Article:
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From "Alex Herbert (Jira)" <>
Subject [jira] [Commented] (RNG-120) Fix security issues in serialization code for Random instances
Date Tue, 01 Oct 2019 11:52:00 GMT


Alex Herbert commented on RNG-120:

{quote}Is there any correct use for methods writeObject and readObject?
Yes. You can use them if you are sure that the object that will be deserialised is OK. 

The deserialization lifecycle first reads the name of the class from the input stream. It
then has to find the class and load it, running any object specific deserialization code for
the class. It then passes the class back to the caller. The caller can then determine if this
is a class they want. But by then the malicious code (if any) will have already been run.

If the binary data handed to you is from an unverified source it can contain anything. So
running readObject() on the binary data may load unwanted code during deserialization. 

So the solution is [Look-ahead deserialisation|] that
first checks the class to be loaded before loading it. This uses a class that extends ObjectInputStream
and overrides:
protected Class<?> resolveClass(ObjectStreamClass desc);
This method is called during the deserialization lifecycle to determine how to resolve a named
class that is in the object input stream. The name of the class is in the description parameter.

So in this case you can check the class name before any loading of class files occurs. The
PR contains code to just check that the class to be deserialized is {{java.util.Random}}.
I added a test case that attempts to pass in a malicious serialized object:
 * A class that is Serializable.
 * It contains member fields so there is something to serialize.
static class SerializableTestObject implements Serializable {
    private static final long serialVersionUID = 1L;

    private int state0;
    private double state1;
    private long state2;
    private boolean stte3;

     * This simulates doing something malicious when deserializing.
     * @param input Input stream.
     * @throws IOException if an error occurs.
     * @throws ClassNotFoundException if an error occurs.
    private void readObject(ObjectInputStream input)
            throws IOException,
                   ClassNotFoundException {
        throw new AssertionError("This should not be run during the test");
Without the patch to {{JDKRandom}} the test fails as the custom deserialisation code is run
and the AssertionError is thrown.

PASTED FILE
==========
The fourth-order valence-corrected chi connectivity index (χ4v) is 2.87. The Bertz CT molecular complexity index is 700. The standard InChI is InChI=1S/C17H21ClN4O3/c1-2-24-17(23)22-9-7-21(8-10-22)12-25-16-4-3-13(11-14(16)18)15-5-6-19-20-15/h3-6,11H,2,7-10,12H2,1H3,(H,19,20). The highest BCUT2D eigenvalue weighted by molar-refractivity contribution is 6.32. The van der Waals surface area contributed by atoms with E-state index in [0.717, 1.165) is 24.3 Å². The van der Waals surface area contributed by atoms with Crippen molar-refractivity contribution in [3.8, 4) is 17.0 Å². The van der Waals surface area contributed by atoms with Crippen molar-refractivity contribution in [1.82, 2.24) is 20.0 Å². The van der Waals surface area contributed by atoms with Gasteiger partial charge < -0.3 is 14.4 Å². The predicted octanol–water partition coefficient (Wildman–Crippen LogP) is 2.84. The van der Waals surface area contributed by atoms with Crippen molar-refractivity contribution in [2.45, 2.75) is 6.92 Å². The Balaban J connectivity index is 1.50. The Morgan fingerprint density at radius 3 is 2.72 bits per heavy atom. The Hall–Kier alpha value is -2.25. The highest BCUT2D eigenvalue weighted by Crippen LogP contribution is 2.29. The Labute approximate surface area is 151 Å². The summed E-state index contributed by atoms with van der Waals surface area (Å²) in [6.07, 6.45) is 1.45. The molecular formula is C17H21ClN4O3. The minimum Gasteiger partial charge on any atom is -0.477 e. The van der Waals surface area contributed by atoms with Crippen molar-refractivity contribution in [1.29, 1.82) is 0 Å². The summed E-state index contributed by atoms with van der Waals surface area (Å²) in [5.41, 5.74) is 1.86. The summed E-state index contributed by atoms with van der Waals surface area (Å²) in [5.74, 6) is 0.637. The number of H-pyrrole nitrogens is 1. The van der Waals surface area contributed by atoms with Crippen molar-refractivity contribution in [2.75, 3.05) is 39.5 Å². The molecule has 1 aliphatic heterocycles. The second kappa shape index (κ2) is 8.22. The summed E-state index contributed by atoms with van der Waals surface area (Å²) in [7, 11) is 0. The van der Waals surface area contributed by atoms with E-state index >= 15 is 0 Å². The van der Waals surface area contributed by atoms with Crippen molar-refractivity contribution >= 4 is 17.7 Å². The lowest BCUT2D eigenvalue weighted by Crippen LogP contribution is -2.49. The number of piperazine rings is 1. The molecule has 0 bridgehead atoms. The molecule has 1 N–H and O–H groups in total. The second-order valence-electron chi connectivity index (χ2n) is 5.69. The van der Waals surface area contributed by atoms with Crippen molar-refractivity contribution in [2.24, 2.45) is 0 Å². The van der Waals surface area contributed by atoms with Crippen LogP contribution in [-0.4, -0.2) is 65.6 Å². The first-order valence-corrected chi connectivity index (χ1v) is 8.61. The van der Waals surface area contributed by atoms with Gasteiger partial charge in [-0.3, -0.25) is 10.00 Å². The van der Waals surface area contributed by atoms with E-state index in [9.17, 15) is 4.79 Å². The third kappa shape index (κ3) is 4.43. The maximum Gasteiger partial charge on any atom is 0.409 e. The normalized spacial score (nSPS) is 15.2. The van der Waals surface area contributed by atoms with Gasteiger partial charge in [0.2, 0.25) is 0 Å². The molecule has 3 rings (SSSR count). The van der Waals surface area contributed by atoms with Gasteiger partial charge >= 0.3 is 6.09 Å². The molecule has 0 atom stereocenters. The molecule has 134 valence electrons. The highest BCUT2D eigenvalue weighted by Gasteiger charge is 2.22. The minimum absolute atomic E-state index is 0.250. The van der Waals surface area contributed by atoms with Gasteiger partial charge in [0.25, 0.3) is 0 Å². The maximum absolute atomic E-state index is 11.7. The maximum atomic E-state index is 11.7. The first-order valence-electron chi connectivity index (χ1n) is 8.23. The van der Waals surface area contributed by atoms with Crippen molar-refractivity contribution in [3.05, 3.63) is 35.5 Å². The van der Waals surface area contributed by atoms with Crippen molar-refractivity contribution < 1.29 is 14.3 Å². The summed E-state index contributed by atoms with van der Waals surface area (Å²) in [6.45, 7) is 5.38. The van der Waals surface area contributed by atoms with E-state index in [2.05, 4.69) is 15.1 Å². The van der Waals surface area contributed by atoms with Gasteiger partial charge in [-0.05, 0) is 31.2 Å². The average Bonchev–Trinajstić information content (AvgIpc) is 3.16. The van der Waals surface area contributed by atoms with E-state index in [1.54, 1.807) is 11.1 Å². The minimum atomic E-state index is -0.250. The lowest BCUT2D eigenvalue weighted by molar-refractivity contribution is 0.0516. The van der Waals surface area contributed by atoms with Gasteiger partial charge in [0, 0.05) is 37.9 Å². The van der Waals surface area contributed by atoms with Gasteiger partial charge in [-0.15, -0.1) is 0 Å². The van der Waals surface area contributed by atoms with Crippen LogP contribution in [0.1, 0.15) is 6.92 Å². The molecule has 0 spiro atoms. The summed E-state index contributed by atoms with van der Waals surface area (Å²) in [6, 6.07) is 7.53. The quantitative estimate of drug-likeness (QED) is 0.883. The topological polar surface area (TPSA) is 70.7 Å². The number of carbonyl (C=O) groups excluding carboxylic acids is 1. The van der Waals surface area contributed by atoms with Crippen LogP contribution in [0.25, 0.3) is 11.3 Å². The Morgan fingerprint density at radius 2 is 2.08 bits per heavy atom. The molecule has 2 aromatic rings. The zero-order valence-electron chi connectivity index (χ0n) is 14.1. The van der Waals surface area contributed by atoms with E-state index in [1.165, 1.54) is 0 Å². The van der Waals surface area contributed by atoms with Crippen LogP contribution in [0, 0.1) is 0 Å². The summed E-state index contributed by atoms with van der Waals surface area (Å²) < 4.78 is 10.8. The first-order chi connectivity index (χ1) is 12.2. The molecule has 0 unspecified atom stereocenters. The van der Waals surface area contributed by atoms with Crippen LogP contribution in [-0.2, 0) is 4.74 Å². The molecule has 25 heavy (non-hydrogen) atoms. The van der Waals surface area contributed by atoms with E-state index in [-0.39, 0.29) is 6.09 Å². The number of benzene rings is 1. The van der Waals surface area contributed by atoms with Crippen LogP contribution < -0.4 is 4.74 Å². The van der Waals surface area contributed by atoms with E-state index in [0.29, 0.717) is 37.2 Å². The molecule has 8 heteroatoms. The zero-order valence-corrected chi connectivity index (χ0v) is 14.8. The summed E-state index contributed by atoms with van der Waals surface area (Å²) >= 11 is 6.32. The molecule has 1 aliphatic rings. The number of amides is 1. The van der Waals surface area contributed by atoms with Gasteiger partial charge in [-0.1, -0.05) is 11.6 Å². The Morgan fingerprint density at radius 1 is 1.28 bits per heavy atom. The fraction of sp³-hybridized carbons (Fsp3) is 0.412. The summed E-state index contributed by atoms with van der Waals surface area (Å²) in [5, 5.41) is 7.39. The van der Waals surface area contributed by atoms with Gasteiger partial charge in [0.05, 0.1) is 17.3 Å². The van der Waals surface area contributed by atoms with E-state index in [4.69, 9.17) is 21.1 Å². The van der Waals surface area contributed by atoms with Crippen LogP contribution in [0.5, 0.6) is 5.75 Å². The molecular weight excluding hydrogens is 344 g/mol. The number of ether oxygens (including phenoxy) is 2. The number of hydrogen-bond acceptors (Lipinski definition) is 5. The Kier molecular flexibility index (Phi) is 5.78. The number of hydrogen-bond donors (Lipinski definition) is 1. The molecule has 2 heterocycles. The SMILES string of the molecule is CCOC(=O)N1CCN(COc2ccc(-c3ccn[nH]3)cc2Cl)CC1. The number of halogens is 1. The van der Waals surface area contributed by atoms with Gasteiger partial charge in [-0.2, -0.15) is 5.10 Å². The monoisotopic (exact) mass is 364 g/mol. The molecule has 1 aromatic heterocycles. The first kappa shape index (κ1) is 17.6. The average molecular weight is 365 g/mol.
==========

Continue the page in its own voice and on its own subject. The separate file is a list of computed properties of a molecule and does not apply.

With the patch for look-ahead deserialization all is OK.

The examples in the SonarCloud warning suggest three solutions that all extend ObjectInputStream
and provide various configuration options on what to deserialize:

[contrast-rO0's SafeObjectInputStream|]
[ikkisoft's SerialKiller|]
Commons IO ValidatingObjectInputStream

I picked to adapt Commons IO ValidatingObjectInputStream with the simple solution to only
allow deserialising Random:
protected Class<?> resolveClass(final ObjectStreamClass osc) throws IOException,
    ClassNotFoundException {
    // For legacy reasons the Random class is serialized using only primitives
    // even though modern implementations use AtomicLong.
    // The only expected class is Random.
    if (!Random.class.getName().equals(osc.getName())) {
        throw new IllegalStateException("Stream does not contain java.util.Random: " + osc.getName());
    return super.resolveClass(osc);

The other use of readObject can be replaced by raw byte[] write and read. So this is not an

> Fix security issues in serialization code for Random instances
> --------------------------------------------------------------
>                 Key: RNG-120
>                 URL:
>             Project: Commons RNG
>          Issue Type: Improvement
>          Components: core, simple
>    Affects Versions: 1.3
>            Reporter: Alex Herbert
>            Assignee: Alex Herbert
>            Priority: Minor
>          Time Spent: 20m
>  Remaining Estimate: 0h
> SonarCloud has highlighted security issues in the use of serialization to save and restore
the state of java.util.Random instances.
> When reading objects using ObjectInputStream.readObject() the class is first identified
and the private readObject() method of the class type is executed (if it is present). If the
class is a malicious class then potentially malicious code can be executed.
> h2. JDKRandom
> Uses serialisation to save the {{java.util.Random}} instance to the RandomProviderState.
> The code requires that {{java.util.Random}} is read using ObjectInputStream.readObject().
To ensure the code only allows {{java.util.Random}} to be read the code can adapt the [ValidatingObjectInputStream|]
idea from Commons IO to prevent malicious code execution.
> h2. JDKRandomBridge
> This writes and reads a byte[] using the writeObject and readObject methods of ObjectOutput/InputStream.
To avoid use of readObject() the code can be refactored to write the byte[] using the write(byte[])
method of ObjectOutputStream and the readFully(byte[]) method of ObjectInputStream.

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